The SystemVerilog logic data type is a synonym for the Verilog reg data type. It solves a terminology problem that has plagued new Verilog users since the dawn of RTL synthesis. The reg keyword would seem to imply “register”, which would then seem to imply that each place areg data type is used a hardware register is required.

With experience, Verilog users learn that this implication is false. The reg data type is simply a programming variable. It is the context in which the variable is used that determines whether or not a hardware register is required. The logic data type is the same as the reg type, but does not have a misleading name.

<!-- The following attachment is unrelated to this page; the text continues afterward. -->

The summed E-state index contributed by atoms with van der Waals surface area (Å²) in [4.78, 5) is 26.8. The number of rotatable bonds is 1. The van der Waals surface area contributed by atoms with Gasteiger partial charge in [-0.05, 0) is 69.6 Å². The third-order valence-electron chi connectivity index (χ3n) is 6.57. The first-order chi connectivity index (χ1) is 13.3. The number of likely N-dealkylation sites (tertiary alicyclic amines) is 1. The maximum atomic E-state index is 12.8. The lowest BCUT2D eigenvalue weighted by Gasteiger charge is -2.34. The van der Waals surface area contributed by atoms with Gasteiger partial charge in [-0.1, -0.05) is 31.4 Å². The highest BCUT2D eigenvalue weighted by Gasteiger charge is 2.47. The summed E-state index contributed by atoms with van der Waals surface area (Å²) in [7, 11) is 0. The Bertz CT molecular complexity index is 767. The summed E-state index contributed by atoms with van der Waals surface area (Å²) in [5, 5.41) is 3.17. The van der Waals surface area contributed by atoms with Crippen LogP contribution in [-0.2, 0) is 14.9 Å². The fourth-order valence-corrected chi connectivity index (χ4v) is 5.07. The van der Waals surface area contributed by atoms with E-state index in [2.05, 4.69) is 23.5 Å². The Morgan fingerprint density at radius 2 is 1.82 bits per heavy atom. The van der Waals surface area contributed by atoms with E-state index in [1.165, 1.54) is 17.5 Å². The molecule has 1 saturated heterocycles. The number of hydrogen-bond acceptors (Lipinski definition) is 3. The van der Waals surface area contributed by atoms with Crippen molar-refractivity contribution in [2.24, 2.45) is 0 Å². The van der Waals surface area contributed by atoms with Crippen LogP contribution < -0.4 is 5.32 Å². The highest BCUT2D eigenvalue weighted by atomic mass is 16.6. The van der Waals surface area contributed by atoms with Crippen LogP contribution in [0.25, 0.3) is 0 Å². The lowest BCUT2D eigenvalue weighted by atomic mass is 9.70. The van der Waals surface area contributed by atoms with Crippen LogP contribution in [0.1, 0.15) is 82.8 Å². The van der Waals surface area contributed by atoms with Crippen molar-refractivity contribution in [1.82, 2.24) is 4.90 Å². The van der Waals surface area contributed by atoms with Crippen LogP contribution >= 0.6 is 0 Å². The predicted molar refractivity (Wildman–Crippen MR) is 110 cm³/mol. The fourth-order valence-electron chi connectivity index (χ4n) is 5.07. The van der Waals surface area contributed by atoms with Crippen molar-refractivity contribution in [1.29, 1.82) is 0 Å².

4. Relaxed rules for variables

With Verilog, variables can only be used on the left-hand side of procedural assignments. It is illegal to use a variable on the left-hand side of continuous assignments or on the receiving side of a module port. These contexts require a net data type, such as wire.

This restriction on variables is often a source of frustration. When creating a module, a designer must first determine how a signal will receive its values, in order to know what data type to use. If the way the functionality of a design is modeled changes, it is often necessary to go back and change data type declarations.

SystemVerilog relaxes the rules on the usage of variables. A variable can be:

  • Assigned values by any number of procedural assignment statements.
  • Assigned a value by a single continuous assignment statement.
  • Connected to the output of a single primitive.